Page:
Eskom can’t bring back the skills to stop load-shedding — here’s why

Eskom can’t simply accept the offers of 70 skilled pensioners to return to the power utility and work for free, chief executive André de Ruyter has said.

Responding to questions during a recent media briefing, De Ruyter said that they must consider transformation, liability, and accountability in navigating the offers from these retirees.

MyBroadband asked Eskom about the nearly two-year-old offer from its retired engineers after executives stated that the power utility has skills challenges.

Eskom COO Jan Oberholzer said that it’s not a case of lack of talent or capacity, but a lack of training in how to handle the many crises occurring at their power stations.

In May 2020, a group of retired engineers comprising former Eskom employees offered to help fix the problems at the power utility for free.

Eskom said it would consider the CVs individually and welcome those who have specialist skills to help without compensation.

“Anyone else, whatever race, gender, who has a skill and willing to do the same can approach and will be considered,” Eskom spokesperson Sikonathi Mantshantsha said at the time.

However, nothing came of this.

Instead, De Ruyter said they are busy completing a comprehensive skills audit.

“Where we have identified skills gaps, we will bring in the appropriate skills that are required to improve the performance of our generation system,” he said.

De Ruyter thanked the retirees for their patriotism in offering to serve without compensation.

“But working without compensation creates a whole range of problems in terms of liability, accountability, and being engaged and subject themselves to discipline as it may be required,” he stated.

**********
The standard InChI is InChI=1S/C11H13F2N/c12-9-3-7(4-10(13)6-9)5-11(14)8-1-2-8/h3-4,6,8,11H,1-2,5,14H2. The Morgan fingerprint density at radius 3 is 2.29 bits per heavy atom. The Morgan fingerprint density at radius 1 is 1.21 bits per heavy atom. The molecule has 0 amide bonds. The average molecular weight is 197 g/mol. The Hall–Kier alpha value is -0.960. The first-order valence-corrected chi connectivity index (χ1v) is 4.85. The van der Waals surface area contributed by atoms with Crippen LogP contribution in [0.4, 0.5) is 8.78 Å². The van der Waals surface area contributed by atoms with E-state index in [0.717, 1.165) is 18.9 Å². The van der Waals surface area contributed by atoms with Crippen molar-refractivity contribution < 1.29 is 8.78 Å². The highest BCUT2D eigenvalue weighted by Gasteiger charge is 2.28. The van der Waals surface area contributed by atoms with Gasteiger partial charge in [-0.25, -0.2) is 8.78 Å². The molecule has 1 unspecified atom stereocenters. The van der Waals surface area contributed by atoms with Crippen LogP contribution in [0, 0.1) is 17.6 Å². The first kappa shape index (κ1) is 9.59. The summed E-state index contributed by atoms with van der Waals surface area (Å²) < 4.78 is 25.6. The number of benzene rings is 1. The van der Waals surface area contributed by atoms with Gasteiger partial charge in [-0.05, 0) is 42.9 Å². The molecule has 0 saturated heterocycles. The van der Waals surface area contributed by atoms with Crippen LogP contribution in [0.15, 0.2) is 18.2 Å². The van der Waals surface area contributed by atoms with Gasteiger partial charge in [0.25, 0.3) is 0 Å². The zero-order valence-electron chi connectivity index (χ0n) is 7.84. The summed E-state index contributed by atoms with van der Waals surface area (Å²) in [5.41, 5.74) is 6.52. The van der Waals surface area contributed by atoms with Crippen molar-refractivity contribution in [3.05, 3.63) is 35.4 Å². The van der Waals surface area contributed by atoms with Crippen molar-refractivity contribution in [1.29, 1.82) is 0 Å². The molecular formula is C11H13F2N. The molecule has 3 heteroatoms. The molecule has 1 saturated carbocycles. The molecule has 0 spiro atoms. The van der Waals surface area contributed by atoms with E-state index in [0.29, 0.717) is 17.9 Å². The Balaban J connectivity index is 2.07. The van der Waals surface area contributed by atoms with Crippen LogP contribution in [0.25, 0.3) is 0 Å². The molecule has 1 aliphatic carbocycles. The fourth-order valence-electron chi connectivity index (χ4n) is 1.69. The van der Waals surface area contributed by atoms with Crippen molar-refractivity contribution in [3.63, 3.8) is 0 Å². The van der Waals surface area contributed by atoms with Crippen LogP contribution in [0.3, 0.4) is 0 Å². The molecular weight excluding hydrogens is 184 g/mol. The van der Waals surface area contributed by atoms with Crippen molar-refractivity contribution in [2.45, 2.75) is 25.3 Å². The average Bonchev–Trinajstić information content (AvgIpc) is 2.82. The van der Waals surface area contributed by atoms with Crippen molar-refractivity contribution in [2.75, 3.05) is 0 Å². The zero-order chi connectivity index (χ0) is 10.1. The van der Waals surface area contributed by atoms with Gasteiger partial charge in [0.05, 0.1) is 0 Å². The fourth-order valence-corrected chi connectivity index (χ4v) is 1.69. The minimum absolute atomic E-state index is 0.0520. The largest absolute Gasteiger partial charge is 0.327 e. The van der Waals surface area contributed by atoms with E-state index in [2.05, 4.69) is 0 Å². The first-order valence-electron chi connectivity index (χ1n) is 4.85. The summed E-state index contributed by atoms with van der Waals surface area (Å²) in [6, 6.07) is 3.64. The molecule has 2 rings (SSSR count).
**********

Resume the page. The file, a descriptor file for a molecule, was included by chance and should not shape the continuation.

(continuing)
“One’s got to be quite careful in navigating some of these offers.”

De Ruyter said that although they would not disregard the offers, it would be hugely oversimplifying to say they could bring on 70 pensioners and solve all their problems.

“We will proceed deliberately. We will have regard to our continued need to demonstrate our commitment to transformation,” stated De Ruyter.

“But we will also make sure that we are able to bring in appropriate skills and also skills that can transfer skills to others.”

Jan Oberholzer
Jan Oberholzer, Eskom COO

Eskom’s skills controversy dates back to 2008 when trade union Solidarity informed the National Energy Regulator of South Africa that at least 346 engineers and artisans left Eskom in twelve months.

Instead of emphasising retaining technical skills to coach new engineers and artisans, Eskom drove away many white engineers and technical staff to comply with labour equity targets.

In 2015, media reports revealed that Eskom was planning to cut the number of white engineers and managers and decrease the number of white tradespeople.

Cutting skilled white employees was needed to comply with the strict provisions in South Africa’s Equity Act.

The Department of Labour required Eskom to set quotas so the demographics of its workforce would more closely match that of the country at large.

Eskom had to submit a plan to reach these targets by 2020.

In 2019, another report surfaced that Eskom was planning to drastically cut the number of skilled white engineers and managers to meet its affirmative action targets.

Eskom allegedly targeted white employees, including engineers, tradespeople, academically qualified staff, and middle management.

Eskom denied that it had a plan to eliminate white staff, but many white employees resigned as they felt affirmative action was limiting their career prospects.

According to Solidarity, Eskom’s recruitment policy, promotion policy, labour equity quotas, and procurement policy made the environment at the power utility impossible for white engineers and artisans to get promotions and excel in their careers.

The trade union said that regardless of race, Eskom desperately needed to keep its skilled engineers and staff to turn the company around.

Now read: Exodus of engineers at Eskom

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Eskom can’t bring back the skills to stop load-shedding — here’s why